6.3 The evolution of the complex center of mass
The evolution of the mass dipole and the angular momentum, defined from the , Eq. (6.34) and
Eqs. (6.37) with (6.38), is determined via the Bianchi identity
This relationship allows us the determine – kinematically – the Bondi momentum in terms of the dipole and
the complex world line.
By extracting the harmonic from Eq. (6.42), a process which involves several Clebsch–Gordon
expansions, we find
Using our various identifications for the complex gravitational dipole, the Bondi momentum, and the
complex gravitational quadrupole, Eq. (6.43) can be written as
or in terms of real and imaginary parts:
Eq. (6.46), which is the conservation of angular momentum, has several things to note. As there are two
terms appearing as total derivatives (the first and fourth), it might be more natural to include them in an
alternative definition of angular momentum :
This results in an alternative flux law for angular momentum conservation,
whose terms appear to agree with the known angular momentum flux due to gravitational quadrupole and
electromagnetic dipole and quadrupole radiation .
As for the evolution equation for the mass dipole (6.45), we can obtain an expression for the Bondi
linear momentum by taking the derivative (with respect to retarded Bondi time) of Eq. (6.37) to eliminate
where , and are nonlinear terms representing dipole-dipole, dipole-quadrupole and
quadrupole-quadrupole coupling respectively,
- The first term of is the standard Newtonian kinematic expression for the linear momentum,
- The second term, , which is a contribution from the second derivative of the
electric dipole moment, , plays a special role for the case when the complex center of
mass coincides with the complex center of charge, . In this case, the second term is
exactly the contribution to the momentum that yields the classical radiation reaction force of
classical electrodynamics .
- Many of the remaining terms in , though apparently second order, are really of higher
order when the dynamics are considered. Others involve quadrupole interactions, which contain
high powers of .
- In the expression for we have already identified, in earlier discussions, the first two terms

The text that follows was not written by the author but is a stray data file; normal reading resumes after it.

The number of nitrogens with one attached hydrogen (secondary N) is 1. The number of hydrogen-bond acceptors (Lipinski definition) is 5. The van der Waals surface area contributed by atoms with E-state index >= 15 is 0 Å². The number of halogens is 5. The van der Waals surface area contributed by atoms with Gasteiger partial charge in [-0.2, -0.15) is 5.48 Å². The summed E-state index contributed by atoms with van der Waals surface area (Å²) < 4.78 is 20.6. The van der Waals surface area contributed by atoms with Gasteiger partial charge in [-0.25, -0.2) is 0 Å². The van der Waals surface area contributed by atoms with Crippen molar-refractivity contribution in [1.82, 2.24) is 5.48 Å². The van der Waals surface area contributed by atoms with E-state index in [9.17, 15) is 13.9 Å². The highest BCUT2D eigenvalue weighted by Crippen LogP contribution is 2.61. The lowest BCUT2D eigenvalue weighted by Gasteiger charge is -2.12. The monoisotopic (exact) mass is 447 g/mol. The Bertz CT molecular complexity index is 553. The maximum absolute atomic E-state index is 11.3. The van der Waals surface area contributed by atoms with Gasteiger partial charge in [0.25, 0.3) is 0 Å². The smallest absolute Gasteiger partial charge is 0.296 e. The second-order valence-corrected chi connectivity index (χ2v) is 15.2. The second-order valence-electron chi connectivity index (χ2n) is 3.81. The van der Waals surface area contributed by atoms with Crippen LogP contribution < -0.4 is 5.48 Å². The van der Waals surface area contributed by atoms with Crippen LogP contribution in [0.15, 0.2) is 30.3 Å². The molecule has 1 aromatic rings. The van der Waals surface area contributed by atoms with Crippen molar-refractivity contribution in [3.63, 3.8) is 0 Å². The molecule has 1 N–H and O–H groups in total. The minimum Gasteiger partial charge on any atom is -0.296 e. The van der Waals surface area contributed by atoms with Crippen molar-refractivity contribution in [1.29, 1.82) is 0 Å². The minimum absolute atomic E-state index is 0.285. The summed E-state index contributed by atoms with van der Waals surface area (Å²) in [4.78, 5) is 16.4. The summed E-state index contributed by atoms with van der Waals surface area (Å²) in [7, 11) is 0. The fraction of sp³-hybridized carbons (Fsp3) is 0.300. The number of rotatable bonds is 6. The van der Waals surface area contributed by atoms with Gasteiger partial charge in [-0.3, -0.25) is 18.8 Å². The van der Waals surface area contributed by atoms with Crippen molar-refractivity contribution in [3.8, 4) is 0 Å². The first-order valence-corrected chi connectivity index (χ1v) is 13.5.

and as the intrinsic spin angular momentum and the orbital angular
momentum. The further terms, a spin-spin, spin-quadrupole and quadrupole-quadrupole
interaction terms, are considerably smaller.
- As mentioned earlier, in Eq. (6.46) we see that there are five flux terms, the second is from
the gravitational quadrupole flux, the third and fifth are from the classical electromagnetic
dipole and electromagnetic quadrupole flux, while the fourth come from dipole-quadrupole
coupling. The Maxwell dipole part is identical to that derived from pure Maxwell theory .
We emphasize that this angular momentum flux law has little to do directly with the chosen
definition of angular momentum. The imaginary part of the Bianchi identity (6.42), with the
reality condition , is the angular momentum conservation law. How to identify the
different terms, i.e., identifying the time derivative of the angular momentum and the flux
terms, comes from different arguments. The identification of the Maxwell contribution to total
angular momentum and the flux contain certain arbitrary assignments: some terms on the
left-hand side of the equation, i.e., terms with a time derivative, could have been moved onto
the right-hand side and been called ‘flux’ terms. However, our assignments were governed by
the question of what terms appeared most naturally to be on different sides. The first term
appears to be a new prediction.
- The angular momentum conservation law can be considered as the evolution equation for the
imaginary part of the complex world line, i.e., . The evolution for the real part is
found from the Bondi energy-momentum loss equation.
- In the special case where the complex centers of mass and charge coincide, , we
have a rather attractive identification: since now the magnetic dipole moment is given
by and the spin by , we have that the gyromagnetic ratio is
leading to the Dirac value of , i.e., .